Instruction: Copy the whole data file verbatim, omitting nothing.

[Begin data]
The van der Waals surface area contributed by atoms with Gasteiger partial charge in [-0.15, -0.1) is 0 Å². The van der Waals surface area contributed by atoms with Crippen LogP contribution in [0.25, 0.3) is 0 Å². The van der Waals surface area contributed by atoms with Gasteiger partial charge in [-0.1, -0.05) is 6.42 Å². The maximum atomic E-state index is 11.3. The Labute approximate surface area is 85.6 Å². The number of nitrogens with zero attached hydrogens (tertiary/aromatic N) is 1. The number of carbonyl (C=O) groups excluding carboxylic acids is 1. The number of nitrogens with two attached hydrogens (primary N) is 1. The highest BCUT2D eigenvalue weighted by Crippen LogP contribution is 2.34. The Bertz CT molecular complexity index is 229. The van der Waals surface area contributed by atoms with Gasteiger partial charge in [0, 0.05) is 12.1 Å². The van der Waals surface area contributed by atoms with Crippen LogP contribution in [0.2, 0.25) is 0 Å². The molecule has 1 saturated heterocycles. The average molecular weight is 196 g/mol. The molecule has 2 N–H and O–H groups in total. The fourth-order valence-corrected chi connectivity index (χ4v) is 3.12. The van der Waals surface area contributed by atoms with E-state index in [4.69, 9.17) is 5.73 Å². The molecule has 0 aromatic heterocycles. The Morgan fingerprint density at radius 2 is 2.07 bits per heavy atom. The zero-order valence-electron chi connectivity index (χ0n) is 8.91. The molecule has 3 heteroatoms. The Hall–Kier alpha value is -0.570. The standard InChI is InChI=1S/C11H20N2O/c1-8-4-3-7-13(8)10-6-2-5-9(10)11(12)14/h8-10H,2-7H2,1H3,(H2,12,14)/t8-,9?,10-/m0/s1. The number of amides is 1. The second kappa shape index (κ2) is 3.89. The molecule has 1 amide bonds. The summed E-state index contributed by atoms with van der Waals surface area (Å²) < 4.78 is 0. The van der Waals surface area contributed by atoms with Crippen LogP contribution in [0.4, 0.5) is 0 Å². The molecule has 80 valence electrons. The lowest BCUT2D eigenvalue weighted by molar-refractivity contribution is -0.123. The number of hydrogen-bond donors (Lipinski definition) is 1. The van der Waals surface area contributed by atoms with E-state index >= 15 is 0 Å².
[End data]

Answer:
The van der Waals surface area contributed by atoms with Gasteiger partial charge in [-0.15, -0.1) is 0 Å². The van der Waals surface area contributed by atoms with Crippen LogP contribution in [0.25, 0.3) is 0 Å². The van der Waals surface area contributed by atoms with Gasteiger partial charge in [-0.1, -0.05) is 6.42 Å². The maximum atomic E-state index is 11.3. The Labute approximate surface area is 85.6 Å². The number of nitrogens with zero attached hydrogens (tertiary/aromatic N) is 1. The number of carbonyl (C=O) groups excluding carboxylic acids is 1. The number of nitrogens with two attached hydrogens (primary N) is 1. The highest BCUT2D eigenvalue weighted by Crippen LogP contribution is 2.34. The Bertz CT molecular complexity index is 229. The van der Waals surface area contributed by atoms with Gasteiger partial charge in [0, 0.05) is 12.1 Å². The van der Waals surface area contributed by atoms with Crippen LogP contribution in [0.2, 0.25) is 0 Å². The molecule has 1 saturated heterocycles. The average molecular weight is 196 g/mol. The molecule has 2 N–H and O–H groups in total. The fourth-order valence-corrected chi connectivity index (χ4v) is 3.12. The van der Waals surface area contributed by atoms with E-state index in [4.69, 9.17) is 5.73 Å². The molecule has 0 aromatic heterocycles. The Morgan fingerprint density at radius 2 is 2.07 bits per heavy atom. The zero-order valence-electron chi connectivity index (χ0n) is 8.91. The molecule has 3 heteroatoms. The Hall–Kier alpha value is -0.570. The standard InChI is InChI=1S/C11H20N2O/c1-8-4-3-7-13(8)10-6-2-5-9(10)11(12)14/h8-10H,2-7H2,1H3,(H2,12,14)/t8-,9?,10-/m0/s1. The number of amides is 1. The second kappa shape index (κ2) is 3.89. The molecule has 1 amide bonds. The summed E-state index contributed by atoms with van der Waals surface area (Å²) < 4.78 is 0. The van der Waals surface area contributed by atoms with Crippen LogP contribution in [0.4, 0.5) is 0 Å². The molecule has 80 valence electrons. The lowest BCUT2D eigenvalue weighted by molar-refractivity contribution is -0.123. The number of hydrogen-bond donors (Lipinski definition) is 1. The van der Waals surface area contributed by atoms with E-state index >= 15 is 0 Å².